Bidenflation has taken a massive toll on the economy for nearly two years, showing little sign prices will come down without a recession. Consumers have felt immense pain from sustained 40-year high price increases, making the purchase of basic necessities such as food and gasoline difficult. Now the American dream of home ownership is becoming unaffordable for most of the middle and working class.
This year, new homes in the United States reached a record low affordability. The median home price rose 8% to $470,600 in September. July 2022 had the highest recorded median new home price of $479,800. In addition, September saw a significant spike in mortgage rates with the interest rate on a conventional 30-year mortgage rising to 6.11%.
Zero Hedge reported:
“The mortgage payment for the median new home sold in the U.S. during October 2022 would now consume nearly half the monthly income of an American household earning the median income.”
“This negative change is primarily the consequence of rising mortgage rates, which have been pushed upward as the U.S. Federal Reserve has sought to make borrowing more expensive in its attempt to stall and reverse President Biden’s inflation in the U.S. economy. The next chart shows how mortgage rates have exploded during 2022 in response.”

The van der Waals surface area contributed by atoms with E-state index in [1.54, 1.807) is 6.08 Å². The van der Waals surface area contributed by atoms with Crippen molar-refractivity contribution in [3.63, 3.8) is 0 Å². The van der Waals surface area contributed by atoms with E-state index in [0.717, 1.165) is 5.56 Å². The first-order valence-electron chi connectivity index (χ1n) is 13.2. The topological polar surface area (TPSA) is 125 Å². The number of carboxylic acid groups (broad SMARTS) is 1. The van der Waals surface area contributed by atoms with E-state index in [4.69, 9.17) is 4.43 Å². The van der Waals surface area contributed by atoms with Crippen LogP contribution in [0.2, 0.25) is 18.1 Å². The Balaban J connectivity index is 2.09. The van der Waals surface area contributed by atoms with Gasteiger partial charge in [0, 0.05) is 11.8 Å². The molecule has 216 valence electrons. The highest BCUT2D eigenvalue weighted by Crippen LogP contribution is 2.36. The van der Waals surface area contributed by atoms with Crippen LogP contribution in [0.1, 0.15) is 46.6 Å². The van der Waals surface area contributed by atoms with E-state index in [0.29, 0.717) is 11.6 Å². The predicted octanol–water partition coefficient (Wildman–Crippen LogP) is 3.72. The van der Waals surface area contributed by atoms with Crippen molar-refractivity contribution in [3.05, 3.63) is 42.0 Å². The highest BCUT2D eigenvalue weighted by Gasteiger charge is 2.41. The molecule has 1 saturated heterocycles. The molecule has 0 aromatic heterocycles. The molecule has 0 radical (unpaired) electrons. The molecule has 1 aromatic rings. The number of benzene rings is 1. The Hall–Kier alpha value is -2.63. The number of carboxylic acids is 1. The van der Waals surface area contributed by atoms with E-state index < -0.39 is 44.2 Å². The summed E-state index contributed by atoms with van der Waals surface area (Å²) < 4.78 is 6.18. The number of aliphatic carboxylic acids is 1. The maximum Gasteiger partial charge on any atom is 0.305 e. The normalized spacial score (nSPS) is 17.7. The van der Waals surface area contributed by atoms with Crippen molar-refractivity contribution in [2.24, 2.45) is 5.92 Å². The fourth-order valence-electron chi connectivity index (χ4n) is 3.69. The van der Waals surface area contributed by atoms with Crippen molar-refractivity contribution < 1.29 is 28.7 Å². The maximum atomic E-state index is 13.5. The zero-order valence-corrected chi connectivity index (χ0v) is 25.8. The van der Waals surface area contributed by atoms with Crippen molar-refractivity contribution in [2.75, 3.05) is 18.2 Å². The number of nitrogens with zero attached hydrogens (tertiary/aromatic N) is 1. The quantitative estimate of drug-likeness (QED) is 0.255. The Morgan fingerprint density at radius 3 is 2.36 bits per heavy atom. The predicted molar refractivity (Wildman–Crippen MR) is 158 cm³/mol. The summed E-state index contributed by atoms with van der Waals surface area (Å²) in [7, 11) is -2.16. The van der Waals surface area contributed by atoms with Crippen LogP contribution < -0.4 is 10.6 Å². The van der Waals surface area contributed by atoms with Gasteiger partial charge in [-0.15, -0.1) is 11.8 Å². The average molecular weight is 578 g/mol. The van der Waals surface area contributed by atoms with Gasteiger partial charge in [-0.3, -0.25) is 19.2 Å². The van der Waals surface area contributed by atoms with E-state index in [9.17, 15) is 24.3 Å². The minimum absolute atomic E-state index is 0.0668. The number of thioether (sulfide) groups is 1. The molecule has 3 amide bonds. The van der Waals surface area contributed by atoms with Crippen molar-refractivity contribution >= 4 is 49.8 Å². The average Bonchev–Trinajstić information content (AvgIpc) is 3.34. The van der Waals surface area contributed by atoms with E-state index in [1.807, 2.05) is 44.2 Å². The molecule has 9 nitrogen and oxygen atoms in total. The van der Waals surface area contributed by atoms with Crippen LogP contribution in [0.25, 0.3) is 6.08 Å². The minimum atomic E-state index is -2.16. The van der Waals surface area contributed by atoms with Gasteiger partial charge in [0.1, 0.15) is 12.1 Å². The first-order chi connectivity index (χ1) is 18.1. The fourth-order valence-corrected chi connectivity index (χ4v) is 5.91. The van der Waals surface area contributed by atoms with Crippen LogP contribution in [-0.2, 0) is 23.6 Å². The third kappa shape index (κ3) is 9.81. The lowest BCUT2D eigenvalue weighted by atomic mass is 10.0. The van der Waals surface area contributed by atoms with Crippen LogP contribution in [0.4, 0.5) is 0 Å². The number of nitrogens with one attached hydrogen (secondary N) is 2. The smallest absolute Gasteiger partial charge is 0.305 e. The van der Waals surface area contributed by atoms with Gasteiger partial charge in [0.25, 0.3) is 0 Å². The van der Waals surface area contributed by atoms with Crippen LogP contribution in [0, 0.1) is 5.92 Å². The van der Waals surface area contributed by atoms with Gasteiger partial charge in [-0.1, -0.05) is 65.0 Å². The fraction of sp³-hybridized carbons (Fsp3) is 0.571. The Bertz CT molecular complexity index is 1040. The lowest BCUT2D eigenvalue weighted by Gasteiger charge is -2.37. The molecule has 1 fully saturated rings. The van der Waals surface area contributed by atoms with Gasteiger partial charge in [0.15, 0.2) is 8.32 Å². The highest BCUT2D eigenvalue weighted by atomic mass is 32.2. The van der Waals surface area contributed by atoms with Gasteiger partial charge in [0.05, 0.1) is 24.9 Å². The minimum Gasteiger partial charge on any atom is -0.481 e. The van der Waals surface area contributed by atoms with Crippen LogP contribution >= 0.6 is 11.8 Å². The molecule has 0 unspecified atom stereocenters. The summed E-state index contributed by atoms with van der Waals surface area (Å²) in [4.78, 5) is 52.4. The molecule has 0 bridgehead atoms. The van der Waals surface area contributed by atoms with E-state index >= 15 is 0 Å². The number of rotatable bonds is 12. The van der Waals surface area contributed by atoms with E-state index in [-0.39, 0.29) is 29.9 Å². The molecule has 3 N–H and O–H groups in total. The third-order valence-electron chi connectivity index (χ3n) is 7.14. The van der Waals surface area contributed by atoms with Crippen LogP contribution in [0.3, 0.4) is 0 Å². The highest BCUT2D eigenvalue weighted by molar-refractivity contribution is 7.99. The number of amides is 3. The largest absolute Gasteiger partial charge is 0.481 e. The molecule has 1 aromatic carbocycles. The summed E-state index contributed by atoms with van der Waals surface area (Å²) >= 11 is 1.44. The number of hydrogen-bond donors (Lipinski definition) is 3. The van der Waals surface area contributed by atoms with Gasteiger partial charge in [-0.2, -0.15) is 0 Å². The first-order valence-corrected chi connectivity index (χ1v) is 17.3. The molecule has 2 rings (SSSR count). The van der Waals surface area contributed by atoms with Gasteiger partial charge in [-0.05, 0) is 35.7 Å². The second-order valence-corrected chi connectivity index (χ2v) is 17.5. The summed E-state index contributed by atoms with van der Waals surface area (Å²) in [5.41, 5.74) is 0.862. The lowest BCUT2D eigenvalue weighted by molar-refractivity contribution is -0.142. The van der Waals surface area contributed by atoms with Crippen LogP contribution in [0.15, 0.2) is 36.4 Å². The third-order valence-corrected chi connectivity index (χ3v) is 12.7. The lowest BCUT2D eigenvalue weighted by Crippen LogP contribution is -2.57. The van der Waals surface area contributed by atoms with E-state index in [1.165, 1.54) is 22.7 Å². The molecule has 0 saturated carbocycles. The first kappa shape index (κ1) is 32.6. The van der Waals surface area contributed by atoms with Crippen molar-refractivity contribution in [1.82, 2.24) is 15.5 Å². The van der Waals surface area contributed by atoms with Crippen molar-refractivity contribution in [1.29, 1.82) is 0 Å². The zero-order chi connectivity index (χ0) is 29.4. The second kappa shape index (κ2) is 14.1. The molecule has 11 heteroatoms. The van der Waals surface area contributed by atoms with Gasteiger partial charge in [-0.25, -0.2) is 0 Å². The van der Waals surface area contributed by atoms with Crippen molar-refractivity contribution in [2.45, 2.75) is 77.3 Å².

As previously mentioned, Bidenflation has been soaring since 2021 and shown little sign that it will come down to target levels. Inflation reached its highest level in 41 years this June with a Consumer Price Index reading of 9.1%. For most of 2022, CPI readings have hovered around this four decade high, well beyond a healthy level of inflation. The Federal Reserve’s target inflation is around 2%, which is indicative of a healthy, growing economy.
In October, the CPI increased 7.7% when compared to last year. Biden and investors took a victory lap on this data as a sign that inflation was cooling. However, with continual strong labor market data it is likely the Federal Reserve will continue to hike interest rates at an aggressive pace.
NextAdvisor reports on the matter:
“This latest drop is a continuation of the downward slide that began last Friday, when a strong jobs report Friday morning sent stocks falling. The country added 263,000 jobs in November, according to the Bureau of Labor Statistics, much higher than expected. The unemployment rate held steady at 3.7%. Investors know that the Fed wants to see higher unemployment as a sign that its rate hikes are working to cool down the economy, and the latest jobs report doesn’t paint that picture.”
For inflation to come down significantly, the economy will need to experience declining growth. Evidence of this will show in declining demand for labor. Therefore, most experts anticipate another rate hike of 0.5% during the Fed’s upcoming December meeting.
Until the Fed’s contractionary monetary policy takes its course and slows down the economy, interest rates will continue to increase, making the American dream of home ownership even more inaccessible. However, once the economy starts to unravel the housing market is one of the first sectors to slow down. There are many signs it is currently slowing, particularly from these exorbitant mortgages.
"*" indicates required fields